Associated guest and junior researchers
Through the cooperative projects of Friedrich Schlegel Graduate School, several international scholars are associated with the Graduate School.
Depending on the project’s profile and the (nature of the) cooperation, associated scholars are provided a work space at the Graduate School, can use the school’s technical equipment, and plan and conduct events together with the management and the school’s scholars.Currently, the following associated scholars are working at FSGS or are connected to the school:
- Sanabel Abdelrahman (PostDoc, EUME)
- Burcu Alkan (PostDoc, EUME)
- Ceyhun Arslan (PostDoc, EUME)
- Marcella Fassio (PostDoc, DFG)
- Mina Khanlarzadeh (PostDoc, EUME)
- Heribert Tommek (PostDoc, DFG)
- Loaay Wattad (PostDoc, EUME)
DFG funded Research Projects: Research grants enable individuals who have completed their academic training to conduct research projects with clearly defined topics and durations, regardless of the subject, at any time.
DramaNet: The DramaNet Project, funded by an ERC Advanced Grant, seeks to investigate early modern European drama and its global dissemination through the theoretical conceptualisation of the cultural net.
Einstein Visiting Fellowships: Einstein Visiting Fellows are international leading scholars who through their expertise augment excellent areas of Berlin scholarship. Their longer-term involvement in the Berlin academic landscape promotes the worldwide visibility of Berlin as a scientific location. Read more on the Einstein Foundation Berlin page.
MOVES - Migration and Modernity: Historical and Cultural Challenges: MOVES - is a European Joint Doctorate (EJD) funded by the European Union. More information can be found here.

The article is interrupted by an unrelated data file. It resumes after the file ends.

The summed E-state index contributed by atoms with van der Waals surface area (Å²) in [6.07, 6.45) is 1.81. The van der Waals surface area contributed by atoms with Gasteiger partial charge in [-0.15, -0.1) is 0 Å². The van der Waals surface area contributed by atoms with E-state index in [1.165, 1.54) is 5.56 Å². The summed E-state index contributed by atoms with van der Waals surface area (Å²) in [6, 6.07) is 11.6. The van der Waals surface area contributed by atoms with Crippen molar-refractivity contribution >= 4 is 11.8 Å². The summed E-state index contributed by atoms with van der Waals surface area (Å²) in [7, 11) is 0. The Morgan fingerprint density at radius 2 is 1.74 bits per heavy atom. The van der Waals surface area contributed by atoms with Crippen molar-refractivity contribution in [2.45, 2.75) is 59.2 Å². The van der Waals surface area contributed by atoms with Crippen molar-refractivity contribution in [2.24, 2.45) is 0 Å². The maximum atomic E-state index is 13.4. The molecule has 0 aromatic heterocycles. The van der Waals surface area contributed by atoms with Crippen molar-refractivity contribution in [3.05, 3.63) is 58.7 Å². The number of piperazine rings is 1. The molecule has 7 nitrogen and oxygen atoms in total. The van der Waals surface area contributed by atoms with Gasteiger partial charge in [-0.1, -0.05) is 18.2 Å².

EUME / Travelling Traditions: EUME / Travelling Traditions is a research field of Europe in the Middle East – The Middle East in Europe, a research program at the Berlin-based Forum Transregionale Studien that attempts to lift the literatures of the Near and Middle East out of the circumscribed disciplinary frameworks of both Area Studies and national philology, and insert them into a comparative critical framework that sees texts and traditions as dynamic, worldly products circulating across geographical, historical and cultural borders. As such, the project will examine questions of translation, canonicity and the formation of national traditions, as well as the varieties of textual practices shared by what are often reified as discrete and stable civilizational zones (West/East; European/Islamic).
Zukunftsphilologie: Zukunftsphilologie takes a new look at previously marginalized precolonial scholarship from Asia, Africa, the Middle East, and Europe and supports neglected branches of philological research. With the tools of a postdoc program, a seminar series, work discussions and winter academies, different Berlin based research institutes and universities concerned with philological research shall be connected as well as academics and scientists who either work on neglected regions or come from them.